Saltzman Center

Child and Family Trauma Institute

All treatment is directly overseen and supervised by Dr. Robert Motta, director of the Child and Family Trauma Institute. Dr. Motta has decades of experience in treating and researching traumatic reactions of children and families.

The Child and Family Trauma Institute is located at Hofstra University’s Joan and Arnold Saltzman Community Services Center. The institute offers services to children and their families suffering from traumatic experiences and post-traumatic stress disorder.

What is post-traumatic stress disorder?

Post-traumatic stress disorder (PTSD) is an intense anxiety reaction that can occur following highly stressful and frightening events. A traumatic experience is extremely unsettling and may have long-lasting effects. Traumatic reactions often result when one feels that their life or the lives of others are in danger. One may feel intense fear and a lack of control over what is happening. Anyone who has gone through a life-threatening event can develop PTSD.

Such events include:

  • Combat or military exposure.
  • Child sexual, physical, or emotional abuse.
  • Sexual or physical assault.
  • Serious automobile or other accidents.
  • Natural disasters.
  • Terrorist attacks.

After such events, one may feel scared, confused, and/or angry. If these feelings do not diminish, PTSD may be present. These symptoms may disrupt one’s life and make it hard to continue with daily activities. When this happens, treatment is highly recommended.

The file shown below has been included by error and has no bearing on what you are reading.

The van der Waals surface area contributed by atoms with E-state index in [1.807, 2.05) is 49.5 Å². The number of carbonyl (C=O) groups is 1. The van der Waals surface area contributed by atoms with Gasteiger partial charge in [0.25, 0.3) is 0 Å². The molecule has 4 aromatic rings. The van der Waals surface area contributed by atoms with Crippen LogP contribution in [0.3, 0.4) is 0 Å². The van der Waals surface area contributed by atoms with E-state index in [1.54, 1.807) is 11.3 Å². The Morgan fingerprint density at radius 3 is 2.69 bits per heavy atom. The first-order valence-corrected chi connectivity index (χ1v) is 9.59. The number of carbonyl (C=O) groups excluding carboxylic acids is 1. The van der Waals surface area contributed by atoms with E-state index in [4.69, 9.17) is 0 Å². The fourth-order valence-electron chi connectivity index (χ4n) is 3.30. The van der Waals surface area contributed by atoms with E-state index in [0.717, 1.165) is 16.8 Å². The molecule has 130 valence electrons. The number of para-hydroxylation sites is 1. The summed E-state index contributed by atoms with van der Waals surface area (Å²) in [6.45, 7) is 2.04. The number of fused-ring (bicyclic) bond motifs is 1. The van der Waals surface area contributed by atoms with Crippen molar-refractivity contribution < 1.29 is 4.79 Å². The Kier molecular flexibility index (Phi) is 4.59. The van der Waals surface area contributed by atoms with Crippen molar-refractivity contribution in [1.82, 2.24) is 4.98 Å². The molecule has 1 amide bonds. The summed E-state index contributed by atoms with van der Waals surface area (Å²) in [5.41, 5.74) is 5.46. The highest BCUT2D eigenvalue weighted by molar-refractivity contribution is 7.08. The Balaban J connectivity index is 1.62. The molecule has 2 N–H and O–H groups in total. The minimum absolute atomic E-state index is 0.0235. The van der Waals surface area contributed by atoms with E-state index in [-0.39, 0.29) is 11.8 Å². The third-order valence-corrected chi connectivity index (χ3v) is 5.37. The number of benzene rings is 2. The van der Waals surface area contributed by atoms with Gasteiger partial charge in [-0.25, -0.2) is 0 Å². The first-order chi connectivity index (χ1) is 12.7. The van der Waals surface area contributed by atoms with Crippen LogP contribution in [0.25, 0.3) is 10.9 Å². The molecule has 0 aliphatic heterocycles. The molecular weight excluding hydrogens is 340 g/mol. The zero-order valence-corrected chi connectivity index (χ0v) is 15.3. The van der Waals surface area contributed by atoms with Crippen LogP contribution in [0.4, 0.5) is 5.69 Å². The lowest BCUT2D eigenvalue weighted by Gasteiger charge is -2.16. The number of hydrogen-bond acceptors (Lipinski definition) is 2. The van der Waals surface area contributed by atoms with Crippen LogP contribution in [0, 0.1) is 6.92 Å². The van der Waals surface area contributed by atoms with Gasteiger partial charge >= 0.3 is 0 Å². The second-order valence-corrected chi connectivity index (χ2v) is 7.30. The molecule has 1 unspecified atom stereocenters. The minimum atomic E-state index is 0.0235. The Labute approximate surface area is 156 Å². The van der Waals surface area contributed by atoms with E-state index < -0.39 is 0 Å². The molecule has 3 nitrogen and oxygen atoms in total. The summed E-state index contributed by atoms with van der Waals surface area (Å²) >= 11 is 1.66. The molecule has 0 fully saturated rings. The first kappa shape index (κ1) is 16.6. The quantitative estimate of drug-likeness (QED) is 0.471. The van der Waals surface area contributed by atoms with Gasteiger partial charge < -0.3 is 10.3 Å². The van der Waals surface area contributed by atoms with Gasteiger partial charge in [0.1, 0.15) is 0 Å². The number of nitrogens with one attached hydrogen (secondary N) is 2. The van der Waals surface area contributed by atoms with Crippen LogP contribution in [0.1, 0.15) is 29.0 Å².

What type of treatment is available for PTSD?

Cognitive-behavior therapy and exposure therapy are the preferred modes of treatment for PTSD.

What is cognitive-behavior therapy (CBT) and how can it help?

After a traumatic experience, many people are fearful, unhappy, and distrustful about their world and the people around them. Guilt, self-doubt and negativism are also common outcomes.

In CBT, your therapist helps you understand and change the way you think, feel, and behave in response to your traumatic experience. You will learn how to identify problematic thoughts about yourself and the world that are making you fearful and have resulted in you withdrawing from previously enjoyable activities. With the help of your therapist, you will learn how to replace these thoughts with less distressing ones and behave in effective and self-fulfilling ways.

What is exposure therapy?

Exposure therapy is an important part of CBT. In exposure therapy, the goal is to confront your fears. Your therapist will help you to stop avoiding those thoughts, feelings, and situations that have caused you so much distress.

Exposure therapy may involve simply discussing your concerns in detail. By talking about your trauma in-depth and frequently with a therapist, you will learn how to control these unwanted thoughts and feelings. You learn to stop fearing your past. This may be hard at first; it might be difficult to intentionally confront and deal with painful thoughts and feelings. Your therapist will guide you through this process.

The outcome of both exposure therapy and CBT is to liberate you from the fears and worries that have resulted from your traumatic experience. After successful treatment, you will see an improvement in your relationships, career, school, and many other significant areas of your life.


All services are provided in a professional and ethical manner and conform to the ethical standards of the American Psychological Association. Any materials related to the assessment or treatment will not be released without the written consent of the client, except where mandated by the law.

Contact the Clinic

Robert W. Motta, PhD, ABPP

Board Certified Psychologist
Director, Child and Family Trauma Institute
Professor of Psychology
Program Director, PsyD in School-Community Psychology
Room 205 Hauser Hall
135 Hofstra University
Hempstead, New York 11549-1350
Phone: 516-463-5029